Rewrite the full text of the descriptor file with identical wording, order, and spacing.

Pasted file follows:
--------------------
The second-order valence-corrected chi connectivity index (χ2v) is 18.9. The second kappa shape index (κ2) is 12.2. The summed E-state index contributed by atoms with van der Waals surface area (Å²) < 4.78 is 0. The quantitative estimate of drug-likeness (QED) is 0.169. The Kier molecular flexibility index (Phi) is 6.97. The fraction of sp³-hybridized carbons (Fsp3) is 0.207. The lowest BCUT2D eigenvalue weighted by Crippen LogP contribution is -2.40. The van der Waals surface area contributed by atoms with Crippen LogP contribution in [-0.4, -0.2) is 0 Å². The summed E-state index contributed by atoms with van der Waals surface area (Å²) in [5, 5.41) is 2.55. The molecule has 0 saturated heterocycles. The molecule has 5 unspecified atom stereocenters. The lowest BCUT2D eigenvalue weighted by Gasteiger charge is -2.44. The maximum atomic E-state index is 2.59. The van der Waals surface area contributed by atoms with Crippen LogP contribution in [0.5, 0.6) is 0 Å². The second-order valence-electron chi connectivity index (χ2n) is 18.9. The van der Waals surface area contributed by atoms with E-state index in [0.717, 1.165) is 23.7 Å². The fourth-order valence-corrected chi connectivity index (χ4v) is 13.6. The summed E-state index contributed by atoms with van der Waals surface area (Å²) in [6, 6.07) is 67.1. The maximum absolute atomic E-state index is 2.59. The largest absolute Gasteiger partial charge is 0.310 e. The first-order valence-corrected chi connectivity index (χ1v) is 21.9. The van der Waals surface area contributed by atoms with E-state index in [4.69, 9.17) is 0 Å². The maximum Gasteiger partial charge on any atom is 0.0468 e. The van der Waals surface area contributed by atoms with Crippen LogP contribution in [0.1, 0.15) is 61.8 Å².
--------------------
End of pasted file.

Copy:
The second-order valence-corrected chi connectivity index (χ2v) is 18.9. The second kappa shape index (κ2) is 12.2. The summed E-state index contributed by atoms with van der Waals surface area (Å²) < 4.78 is 0. The quantitative estimate of drug-likeness (QED) is 0.169. The Kier molecular flexibility index (Phi) is 6.97. The fraction of sp³-hybridized carbons (Fsp3) is 0.207. The lowest BCUT2D eigenvalue weighted by Crippen LogP contribution is -2.40. The van der Waals surface area contributed by atoms with Crippen LogP contribution in [-0.4, -0.2) is 0 Å². The summed E-state index contributed by atoms with van der Waals surface area (Å²) in [5, 5.41) is 2.55. The molecule has 0 saturated heterocycles. The molecule has 5 unspecified atom stereocenters. The lowest BCUT2D eigenvalue weighted by Gasteiger charge is -2.44. The maximum atomic E-state index is 2.59. The van der Waals surface area contributed by atoms with Crippen LogP contribution in [0.5, 0.6) is 0 Å². The second-order valence-electron chi connectivity index (χ2n) is 18.9. The van der Waals surface area contributed by atoms with E-state index in [0.717, 1.165) is 23.7 Å². The fourth-order valence-corrected chi connectivity index (χ4v) is 13.6. The summed E-state index contributed by atoms with van der Waals surface area (Å²) in [6, 6.07) is 67.1. The maximum absolute atomic E-state index is 2.59. The largest absolute Gasteiger partial charge is 0.310 e. The first-order valence-corrected chi connectivity index (χ1v) is 21.9. The van der Waals surface area contributed by atoms with E-state index in [4.69, 9.17) is 0 Å². The maximum Gasteiger partial charge on any atom is 0.0468 e. The van der Waals surface area contributed by atoms with Crippen LogP contribution in [0.1, 0.15) is 61.8 Å².